Because he was unable to explain the yacht’s plan, the chief engineer was denied the visa he and his fellow crew so urgently needed. He informed the captain by phone, and it quickly became apparent that the yacht wouldn’t be able to depart on time, nor meet the boss on the other side of the Atlantic for the party he wanted to host aboard. A historic vessel with many original systems, it would be extremely difficult to make the crossing without its long-standing engineer.
Moore explains that good yacht management can go a long way to alleviating problems. “As a land-based organization with experience built on the water, we support captains to deliver when owners change their minds at the last minute. This includes situations like this where things have to happen fast,” he says.
“It’s worth pointing out that there’s no cap on the number of B1/B2 visas that the State Department issues,” explains Cox. “Our job is to protect our border, but also to facilitate visitors coming to the U.S. for work or pleasure. My best advice would be to come prepared with as much information as possible to support your application, ensuring you can explain your planned time in the U.S.”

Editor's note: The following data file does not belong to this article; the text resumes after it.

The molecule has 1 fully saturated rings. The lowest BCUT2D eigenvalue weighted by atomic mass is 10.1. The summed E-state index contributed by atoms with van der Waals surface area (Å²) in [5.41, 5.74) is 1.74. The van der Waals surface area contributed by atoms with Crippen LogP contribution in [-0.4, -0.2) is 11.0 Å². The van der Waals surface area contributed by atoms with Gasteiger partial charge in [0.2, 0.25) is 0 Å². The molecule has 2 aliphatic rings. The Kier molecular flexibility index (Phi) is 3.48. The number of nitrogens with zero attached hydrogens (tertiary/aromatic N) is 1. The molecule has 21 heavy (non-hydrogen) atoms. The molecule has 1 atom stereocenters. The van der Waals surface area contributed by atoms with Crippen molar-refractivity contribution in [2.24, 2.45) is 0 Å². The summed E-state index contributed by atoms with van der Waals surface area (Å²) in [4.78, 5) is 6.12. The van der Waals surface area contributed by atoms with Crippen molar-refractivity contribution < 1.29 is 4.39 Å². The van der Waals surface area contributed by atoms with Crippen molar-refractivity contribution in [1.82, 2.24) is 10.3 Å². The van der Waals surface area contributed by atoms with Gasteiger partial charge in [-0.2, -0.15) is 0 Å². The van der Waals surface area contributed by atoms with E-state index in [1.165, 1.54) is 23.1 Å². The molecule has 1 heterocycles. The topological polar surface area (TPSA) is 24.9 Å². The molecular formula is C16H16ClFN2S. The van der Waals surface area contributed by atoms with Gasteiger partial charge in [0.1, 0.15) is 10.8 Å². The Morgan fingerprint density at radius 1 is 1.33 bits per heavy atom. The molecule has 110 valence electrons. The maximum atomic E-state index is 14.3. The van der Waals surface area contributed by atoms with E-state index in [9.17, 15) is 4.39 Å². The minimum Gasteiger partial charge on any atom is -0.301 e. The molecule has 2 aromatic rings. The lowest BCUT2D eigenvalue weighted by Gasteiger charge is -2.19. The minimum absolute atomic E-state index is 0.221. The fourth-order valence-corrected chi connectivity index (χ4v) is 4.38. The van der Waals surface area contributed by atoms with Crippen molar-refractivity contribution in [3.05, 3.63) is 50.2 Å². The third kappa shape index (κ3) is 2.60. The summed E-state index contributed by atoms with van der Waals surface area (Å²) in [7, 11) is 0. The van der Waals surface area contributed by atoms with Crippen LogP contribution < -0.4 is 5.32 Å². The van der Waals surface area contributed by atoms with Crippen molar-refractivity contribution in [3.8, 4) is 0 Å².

Australian Casey Burrows, captain of M/Y Ruya, had a positive experience with U.S. immigration, despite having a multi-national crew. “In our case, we actually had only one crewmember who didn’t have a visa already in place, our Spanish stewardess. She went to the Madrid embassy equipped with a copy of the ship’s papers, contract of employment, a letter from me, and an itinerary for our time in the U.S. She had the B1/B2 visa in around a week,” she says. “I think it’s important, though, that you go with all the paperwork in place, but being in your own country also helps. I’ve heard quite a few rumors about The Bahamas and how difficult it can be for crew there.”
Unfortunately, M/Y Borderline’s departure was delayed while a replacement engineer was found, resulting in a very unhappy boss.

NavNet LLC
Posted: Tuesday, July 4, 2017 5:54 PM
Joined: 26/07/2008
Posts: 3

It's the owner changing the plan and has no one to be unhappy with but himself. And WTF is a " historic  vessel"?  A Classic vessel? And pretty sure the chief could have made the crossing but would have had to fly home upon arrival.
Numpty Sailor
Posted: Tuesday, July 4, 2017 6:27 PM
Joined: 06/08/2014
Posts: 23

I've been to the US many, many times with different multinational crews and never had any problem is getting B1/B2 and C1/D visas for all my crew. As said abouve proper preparation backed up with documentation and contact numbers of Captain, Managers, Agents leads to a streamline result.

Everyone knows that PPPPPP.

 Average 3 out of 5